Chinese high-speed trains are killing airlines as they open for new high-traffic routes.
Competition from trains that can travel at 350 kilometers per hour (217 miles per hour) is forcing the carriers to cut prices as much as 80 per cent at a time when they are already in a round of mergers to lower costs. Passengers choosing railways over airlines will also erode a market that Boeing Co. and Airbus SAS are banking on to provide about 13 per cent of plane sales over the next 20 years.
China Southern cut economy-class tickets to 140 yuan ($21) from 700 yuan on flights between Guangzhou and Changsha after a high-speed train started on the route in December. The trip now takes 2 1/2 hours by train instead of 9.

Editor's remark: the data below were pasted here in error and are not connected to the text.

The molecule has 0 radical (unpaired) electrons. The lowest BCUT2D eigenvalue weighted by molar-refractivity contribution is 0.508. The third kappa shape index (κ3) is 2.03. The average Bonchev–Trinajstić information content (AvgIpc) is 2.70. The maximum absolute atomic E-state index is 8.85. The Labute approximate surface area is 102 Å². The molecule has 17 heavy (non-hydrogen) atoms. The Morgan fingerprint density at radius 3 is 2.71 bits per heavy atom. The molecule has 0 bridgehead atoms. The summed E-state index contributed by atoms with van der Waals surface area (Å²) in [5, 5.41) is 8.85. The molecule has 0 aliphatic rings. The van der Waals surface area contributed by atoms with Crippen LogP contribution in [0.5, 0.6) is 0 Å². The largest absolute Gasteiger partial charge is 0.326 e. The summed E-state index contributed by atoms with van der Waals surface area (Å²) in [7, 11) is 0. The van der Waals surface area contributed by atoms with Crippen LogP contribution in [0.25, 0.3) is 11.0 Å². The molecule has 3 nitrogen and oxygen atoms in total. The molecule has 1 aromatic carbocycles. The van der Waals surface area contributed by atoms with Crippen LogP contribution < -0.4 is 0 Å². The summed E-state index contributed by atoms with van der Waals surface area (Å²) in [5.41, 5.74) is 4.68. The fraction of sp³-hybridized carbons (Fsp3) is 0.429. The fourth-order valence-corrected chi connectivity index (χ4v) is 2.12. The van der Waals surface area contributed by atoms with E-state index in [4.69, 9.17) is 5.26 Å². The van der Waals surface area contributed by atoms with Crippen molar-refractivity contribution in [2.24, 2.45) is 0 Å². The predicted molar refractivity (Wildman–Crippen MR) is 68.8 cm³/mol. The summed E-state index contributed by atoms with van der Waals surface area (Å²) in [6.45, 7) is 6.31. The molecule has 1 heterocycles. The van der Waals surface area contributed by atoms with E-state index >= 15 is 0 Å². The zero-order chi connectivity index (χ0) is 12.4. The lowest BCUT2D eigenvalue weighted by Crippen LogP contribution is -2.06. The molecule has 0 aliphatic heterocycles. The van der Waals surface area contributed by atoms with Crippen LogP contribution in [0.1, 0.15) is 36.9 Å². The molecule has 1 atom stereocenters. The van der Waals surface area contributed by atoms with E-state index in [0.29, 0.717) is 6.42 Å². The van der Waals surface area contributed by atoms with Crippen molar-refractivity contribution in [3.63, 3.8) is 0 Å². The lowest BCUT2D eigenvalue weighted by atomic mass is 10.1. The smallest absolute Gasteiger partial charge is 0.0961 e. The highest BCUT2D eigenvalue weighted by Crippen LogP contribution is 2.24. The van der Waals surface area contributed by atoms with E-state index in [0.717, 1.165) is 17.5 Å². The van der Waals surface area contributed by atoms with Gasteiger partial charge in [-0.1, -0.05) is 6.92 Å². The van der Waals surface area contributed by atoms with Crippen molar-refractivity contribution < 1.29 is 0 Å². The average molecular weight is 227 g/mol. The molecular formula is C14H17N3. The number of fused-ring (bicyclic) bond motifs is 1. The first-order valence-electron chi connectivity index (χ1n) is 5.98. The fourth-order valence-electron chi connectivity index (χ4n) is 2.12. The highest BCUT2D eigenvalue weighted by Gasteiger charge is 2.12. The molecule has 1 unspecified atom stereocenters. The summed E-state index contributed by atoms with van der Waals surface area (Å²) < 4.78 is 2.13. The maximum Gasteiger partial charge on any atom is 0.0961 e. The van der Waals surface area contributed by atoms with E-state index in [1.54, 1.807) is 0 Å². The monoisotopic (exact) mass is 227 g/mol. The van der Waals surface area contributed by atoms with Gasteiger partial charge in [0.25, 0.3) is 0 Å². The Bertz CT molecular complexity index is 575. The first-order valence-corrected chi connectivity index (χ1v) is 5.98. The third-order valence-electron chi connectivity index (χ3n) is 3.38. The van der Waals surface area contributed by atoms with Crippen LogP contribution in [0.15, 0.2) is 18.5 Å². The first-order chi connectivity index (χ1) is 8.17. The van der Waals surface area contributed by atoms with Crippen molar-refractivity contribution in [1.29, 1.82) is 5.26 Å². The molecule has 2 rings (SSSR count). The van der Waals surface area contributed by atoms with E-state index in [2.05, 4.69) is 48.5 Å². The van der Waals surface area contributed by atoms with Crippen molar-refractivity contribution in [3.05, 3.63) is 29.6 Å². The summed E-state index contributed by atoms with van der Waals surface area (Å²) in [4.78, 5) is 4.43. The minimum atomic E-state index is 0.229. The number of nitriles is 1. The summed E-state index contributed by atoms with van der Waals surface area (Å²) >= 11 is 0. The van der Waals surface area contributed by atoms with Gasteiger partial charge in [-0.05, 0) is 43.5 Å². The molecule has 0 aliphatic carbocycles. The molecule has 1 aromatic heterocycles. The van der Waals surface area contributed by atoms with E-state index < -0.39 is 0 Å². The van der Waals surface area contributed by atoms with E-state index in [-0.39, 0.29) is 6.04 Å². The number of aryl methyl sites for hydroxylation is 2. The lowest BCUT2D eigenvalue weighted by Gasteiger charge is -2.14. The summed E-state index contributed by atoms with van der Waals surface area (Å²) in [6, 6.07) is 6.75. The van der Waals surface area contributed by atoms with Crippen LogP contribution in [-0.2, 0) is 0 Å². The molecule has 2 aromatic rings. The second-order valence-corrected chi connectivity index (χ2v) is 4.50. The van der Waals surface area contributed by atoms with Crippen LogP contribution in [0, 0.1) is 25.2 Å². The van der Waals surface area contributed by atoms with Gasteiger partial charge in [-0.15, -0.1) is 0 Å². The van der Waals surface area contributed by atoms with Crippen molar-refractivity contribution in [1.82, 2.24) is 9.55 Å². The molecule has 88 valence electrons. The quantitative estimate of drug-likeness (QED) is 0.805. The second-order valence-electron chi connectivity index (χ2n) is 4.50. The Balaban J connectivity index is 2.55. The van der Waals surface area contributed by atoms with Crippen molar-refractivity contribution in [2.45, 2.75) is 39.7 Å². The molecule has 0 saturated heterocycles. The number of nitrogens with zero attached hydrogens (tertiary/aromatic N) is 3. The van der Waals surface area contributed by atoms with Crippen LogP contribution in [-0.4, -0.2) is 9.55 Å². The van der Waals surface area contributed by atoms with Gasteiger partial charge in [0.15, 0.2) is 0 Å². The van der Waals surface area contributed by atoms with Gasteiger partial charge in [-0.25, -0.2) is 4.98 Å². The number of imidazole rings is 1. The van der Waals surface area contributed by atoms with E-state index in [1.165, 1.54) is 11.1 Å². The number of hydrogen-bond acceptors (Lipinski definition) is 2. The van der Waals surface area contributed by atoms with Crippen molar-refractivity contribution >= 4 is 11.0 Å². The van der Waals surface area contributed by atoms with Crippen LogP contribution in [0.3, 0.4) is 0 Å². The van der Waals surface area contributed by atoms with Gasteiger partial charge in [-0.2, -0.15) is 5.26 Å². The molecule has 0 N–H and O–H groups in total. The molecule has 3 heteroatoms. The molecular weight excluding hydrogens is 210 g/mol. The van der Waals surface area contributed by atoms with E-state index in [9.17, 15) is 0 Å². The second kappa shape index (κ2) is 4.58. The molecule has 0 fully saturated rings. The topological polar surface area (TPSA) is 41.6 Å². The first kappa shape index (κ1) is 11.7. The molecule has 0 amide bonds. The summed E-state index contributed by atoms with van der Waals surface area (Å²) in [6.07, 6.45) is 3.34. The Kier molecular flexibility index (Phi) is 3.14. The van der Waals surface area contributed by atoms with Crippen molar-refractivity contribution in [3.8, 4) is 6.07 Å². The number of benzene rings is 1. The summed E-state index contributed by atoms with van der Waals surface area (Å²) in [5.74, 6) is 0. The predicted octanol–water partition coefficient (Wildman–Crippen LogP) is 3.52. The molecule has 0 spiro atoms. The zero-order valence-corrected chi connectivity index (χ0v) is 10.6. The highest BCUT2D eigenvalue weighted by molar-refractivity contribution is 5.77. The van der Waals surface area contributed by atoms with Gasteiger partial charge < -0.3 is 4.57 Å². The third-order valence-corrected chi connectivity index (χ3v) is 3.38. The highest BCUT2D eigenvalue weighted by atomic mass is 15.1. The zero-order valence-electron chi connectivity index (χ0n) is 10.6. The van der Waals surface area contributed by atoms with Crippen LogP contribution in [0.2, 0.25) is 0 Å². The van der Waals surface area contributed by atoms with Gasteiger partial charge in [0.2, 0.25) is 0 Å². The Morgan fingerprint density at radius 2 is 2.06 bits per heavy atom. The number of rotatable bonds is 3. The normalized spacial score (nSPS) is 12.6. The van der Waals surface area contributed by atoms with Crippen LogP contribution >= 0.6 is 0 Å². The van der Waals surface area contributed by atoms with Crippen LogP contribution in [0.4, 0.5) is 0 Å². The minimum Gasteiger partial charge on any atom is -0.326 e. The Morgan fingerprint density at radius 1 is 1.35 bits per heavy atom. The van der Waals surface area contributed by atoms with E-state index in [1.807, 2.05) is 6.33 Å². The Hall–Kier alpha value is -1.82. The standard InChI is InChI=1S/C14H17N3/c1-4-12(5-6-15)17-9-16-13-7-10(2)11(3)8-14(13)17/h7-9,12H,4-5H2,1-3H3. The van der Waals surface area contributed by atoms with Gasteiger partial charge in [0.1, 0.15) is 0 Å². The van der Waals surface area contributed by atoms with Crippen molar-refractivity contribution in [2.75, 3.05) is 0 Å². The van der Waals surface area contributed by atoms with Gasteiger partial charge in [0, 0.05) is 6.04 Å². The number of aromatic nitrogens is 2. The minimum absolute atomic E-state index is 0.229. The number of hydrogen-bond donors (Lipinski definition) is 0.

“The high-speed train is invincible on this route,” said Tom Lin, 30, a civil servant in Guangzhou, who opted to travel by rail. “There’s no doubt it’s more convenient for trips to the cities along the line. Airlines can’t compete with trains for the spacious seats.”
One wonders if they are charging fees that recoup both their ongoing costs and their initial investment cost, which can be quite expensive. If airlines have to slash ticket prices down to $21, something tells us that neither planes or trains are covering their costs.
If rates are uneconomic, made possible by government support, (we believe this is highly likely to be the case, but feel free to enlighten us) then Chinese airline vs. train competitiveness will come down to simply who can grab better subsidies. As stated in the article, the outcome will also effect the Chinese market aspirations of Boeing and Airbus.
Yet it all sounds like a pretty good deal if you’re travelling in China right now. Read more here >